Twenty mated females of each species were kept in numbered vials for 7 days after an initial copulation, with medium, yeast, and a wetted paper towel (D. suzukii females were also provided with a thawed blueberry). After 7 days, they were transferred to a new numbered vial, and kept for an additional 7 days. At the end of the 2 weeks, the females were removed and incorporated in the copulation assays (for the 14-day time point). Larvae and pupae were counted 3–5 days after the female was removed from either the week 1 or week 2 vial, using a sucrose-medium submersion technique. In this technique, the medium was flushed from each vial with a 20% sucrose solution and stirred. This mixture caused the medium to sink to the bottom while larvae and pupae floated, allowing them to be counted (see Frank et al. 1995). Larvae and pupae attached to the paper towels as well as young adult offspring were also included in the total offspring count.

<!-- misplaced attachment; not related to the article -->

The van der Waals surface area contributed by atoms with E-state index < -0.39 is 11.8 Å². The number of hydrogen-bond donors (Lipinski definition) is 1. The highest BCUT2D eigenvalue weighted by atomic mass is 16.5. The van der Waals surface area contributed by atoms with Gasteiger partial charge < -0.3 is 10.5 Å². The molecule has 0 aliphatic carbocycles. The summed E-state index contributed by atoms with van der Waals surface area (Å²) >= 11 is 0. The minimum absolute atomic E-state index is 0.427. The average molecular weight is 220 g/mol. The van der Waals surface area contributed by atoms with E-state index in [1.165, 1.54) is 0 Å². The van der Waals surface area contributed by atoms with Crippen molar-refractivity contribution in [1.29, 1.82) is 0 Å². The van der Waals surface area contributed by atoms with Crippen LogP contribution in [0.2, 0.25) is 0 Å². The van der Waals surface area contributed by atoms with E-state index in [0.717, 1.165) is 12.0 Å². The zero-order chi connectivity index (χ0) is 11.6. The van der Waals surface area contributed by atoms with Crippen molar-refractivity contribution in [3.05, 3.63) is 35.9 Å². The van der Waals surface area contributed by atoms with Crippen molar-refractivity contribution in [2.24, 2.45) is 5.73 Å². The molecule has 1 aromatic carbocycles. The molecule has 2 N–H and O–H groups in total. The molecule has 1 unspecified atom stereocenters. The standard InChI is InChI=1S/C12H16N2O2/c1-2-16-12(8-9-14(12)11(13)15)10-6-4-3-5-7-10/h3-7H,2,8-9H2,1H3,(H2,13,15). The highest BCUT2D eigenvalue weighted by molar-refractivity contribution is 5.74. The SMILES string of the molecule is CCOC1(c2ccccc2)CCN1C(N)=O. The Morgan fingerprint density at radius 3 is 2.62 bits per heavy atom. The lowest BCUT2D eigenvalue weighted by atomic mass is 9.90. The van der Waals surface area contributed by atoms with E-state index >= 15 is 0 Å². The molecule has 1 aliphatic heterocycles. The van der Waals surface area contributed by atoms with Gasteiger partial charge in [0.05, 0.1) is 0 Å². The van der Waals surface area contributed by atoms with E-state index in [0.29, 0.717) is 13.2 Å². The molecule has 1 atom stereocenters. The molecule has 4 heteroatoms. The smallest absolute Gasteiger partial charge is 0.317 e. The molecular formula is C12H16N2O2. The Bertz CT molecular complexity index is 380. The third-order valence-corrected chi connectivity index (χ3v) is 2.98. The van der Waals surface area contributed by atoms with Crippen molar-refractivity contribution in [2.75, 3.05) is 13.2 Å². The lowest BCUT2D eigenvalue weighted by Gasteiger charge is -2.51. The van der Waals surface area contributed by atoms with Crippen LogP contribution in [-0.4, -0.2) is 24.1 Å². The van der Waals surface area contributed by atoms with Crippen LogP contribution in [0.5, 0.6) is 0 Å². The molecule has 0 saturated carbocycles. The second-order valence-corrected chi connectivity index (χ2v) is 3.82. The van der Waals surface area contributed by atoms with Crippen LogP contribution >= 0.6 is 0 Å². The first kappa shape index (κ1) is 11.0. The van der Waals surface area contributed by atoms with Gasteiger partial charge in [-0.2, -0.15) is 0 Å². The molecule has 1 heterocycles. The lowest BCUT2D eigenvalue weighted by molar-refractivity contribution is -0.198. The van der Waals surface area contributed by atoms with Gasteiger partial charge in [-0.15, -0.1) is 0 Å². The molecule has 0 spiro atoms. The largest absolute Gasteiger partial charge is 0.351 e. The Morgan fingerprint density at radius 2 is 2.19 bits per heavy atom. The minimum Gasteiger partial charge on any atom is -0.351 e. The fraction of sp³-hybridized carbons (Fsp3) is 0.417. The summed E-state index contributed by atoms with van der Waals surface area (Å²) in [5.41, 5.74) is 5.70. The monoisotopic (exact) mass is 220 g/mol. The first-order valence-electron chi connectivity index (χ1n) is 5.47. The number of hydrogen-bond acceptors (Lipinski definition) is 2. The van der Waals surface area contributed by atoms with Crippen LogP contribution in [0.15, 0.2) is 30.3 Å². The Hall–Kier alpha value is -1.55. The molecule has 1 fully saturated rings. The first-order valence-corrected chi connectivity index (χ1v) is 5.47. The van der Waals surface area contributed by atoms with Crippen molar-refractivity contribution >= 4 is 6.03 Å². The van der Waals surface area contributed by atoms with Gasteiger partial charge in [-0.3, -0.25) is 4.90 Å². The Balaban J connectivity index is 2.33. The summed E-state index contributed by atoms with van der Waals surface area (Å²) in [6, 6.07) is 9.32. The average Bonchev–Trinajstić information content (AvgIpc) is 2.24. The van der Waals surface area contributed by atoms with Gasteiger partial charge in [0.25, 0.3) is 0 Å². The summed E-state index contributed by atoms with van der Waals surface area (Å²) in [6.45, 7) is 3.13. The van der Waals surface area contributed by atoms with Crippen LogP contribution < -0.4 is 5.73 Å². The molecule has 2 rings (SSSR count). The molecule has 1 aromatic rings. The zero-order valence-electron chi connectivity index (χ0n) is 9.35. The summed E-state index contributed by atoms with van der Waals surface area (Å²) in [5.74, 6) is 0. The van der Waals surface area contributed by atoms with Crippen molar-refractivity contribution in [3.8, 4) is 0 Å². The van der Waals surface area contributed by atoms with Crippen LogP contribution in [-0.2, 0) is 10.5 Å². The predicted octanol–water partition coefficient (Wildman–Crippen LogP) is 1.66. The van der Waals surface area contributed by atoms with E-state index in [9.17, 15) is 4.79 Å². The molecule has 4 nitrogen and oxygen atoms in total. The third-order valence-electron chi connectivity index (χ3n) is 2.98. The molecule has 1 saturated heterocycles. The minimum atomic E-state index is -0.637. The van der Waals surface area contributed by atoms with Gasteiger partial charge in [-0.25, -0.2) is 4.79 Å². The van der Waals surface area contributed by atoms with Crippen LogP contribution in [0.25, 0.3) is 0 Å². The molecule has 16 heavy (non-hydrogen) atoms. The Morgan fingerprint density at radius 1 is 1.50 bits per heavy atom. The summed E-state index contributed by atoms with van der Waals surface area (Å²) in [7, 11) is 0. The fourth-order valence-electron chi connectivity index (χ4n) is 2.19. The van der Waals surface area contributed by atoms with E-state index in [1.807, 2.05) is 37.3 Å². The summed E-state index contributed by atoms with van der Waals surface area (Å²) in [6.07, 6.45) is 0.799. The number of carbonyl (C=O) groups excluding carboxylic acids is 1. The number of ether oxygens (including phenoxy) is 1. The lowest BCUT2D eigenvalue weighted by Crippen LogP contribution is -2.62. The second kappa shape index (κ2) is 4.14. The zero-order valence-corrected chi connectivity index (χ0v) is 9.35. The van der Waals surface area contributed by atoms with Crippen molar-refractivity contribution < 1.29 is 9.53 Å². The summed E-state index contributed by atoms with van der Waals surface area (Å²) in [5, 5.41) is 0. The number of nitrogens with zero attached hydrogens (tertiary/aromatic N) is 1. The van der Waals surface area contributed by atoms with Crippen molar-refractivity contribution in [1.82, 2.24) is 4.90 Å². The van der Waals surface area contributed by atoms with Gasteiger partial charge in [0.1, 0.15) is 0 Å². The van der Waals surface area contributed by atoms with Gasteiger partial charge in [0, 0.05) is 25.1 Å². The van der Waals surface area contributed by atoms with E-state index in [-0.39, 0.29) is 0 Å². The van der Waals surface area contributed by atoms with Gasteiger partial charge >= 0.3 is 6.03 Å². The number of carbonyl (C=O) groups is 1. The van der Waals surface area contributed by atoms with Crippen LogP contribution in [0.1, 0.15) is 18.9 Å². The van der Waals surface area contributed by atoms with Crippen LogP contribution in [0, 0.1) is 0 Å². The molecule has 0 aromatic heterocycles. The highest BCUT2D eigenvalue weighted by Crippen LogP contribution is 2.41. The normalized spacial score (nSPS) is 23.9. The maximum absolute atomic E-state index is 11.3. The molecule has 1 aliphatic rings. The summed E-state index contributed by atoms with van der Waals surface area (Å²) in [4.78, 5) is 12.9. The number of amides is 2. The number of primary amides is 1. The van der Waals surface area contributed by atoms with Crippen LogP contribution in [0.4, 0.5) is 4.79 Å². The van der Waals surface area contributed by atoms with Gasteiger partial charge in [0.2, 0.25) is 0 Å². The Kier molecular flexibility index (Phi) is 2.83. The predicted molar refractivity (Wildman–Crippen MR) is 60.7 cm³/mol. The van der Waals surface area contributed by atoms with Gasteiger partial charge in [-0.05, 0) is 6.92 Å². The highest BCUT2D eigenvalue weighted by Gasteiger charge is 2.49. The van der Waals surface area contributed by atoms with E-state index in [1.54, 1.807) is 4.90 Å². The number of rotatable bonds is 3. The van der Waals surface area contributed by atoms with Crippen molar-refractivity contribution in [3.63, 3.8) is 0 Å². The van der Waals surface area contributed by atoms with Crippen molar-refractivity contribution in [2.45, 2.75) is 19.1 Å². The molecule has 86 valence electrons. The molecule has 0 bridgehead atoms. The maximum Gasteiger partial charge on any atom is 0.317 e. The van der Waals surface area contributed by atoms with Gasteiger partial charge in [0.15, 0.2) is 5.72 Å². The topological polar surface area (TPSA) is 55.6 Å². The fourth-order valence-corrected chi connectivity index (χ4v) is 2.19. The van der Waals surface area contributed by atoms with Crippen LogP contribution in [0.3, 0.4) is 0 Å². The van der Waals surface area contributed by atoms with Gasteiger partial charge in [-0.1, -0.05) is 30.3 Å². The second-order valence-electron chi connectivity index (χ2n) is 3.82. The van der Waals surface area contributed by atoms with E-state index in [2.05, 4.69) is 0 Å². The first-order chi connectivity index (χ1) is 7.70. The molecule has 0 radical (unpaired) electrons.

Courtship assays (CI at each time point) were analyzed using a one-way ANOVA with “female status” (i.e. virgin, 1-h post-copulation, 24-h post-copulation, etc.) as the fixed factor. Each species was analyzed independently of the other. All courtship indices were arc-sine transformed to ensure a normal distribution. For the copulation assays, the mean courtship latency and mean courtship duration for virgin pairs was compared between species with an unpaired t-test assuming unequal sample variances. Remating frequency was analyzed using either a chi-squared test of homogeneity or a Fisher’s exact probability test at each time point (1-day post-copulation, 7-days, and 14-days) across species, and across time points within species. For the offspring production assays, the mean number of offspring produced each week was compared between species with a t-test assuming unequal variances. All analyses were performed in R v.3.6.1 (R Core Team 2019).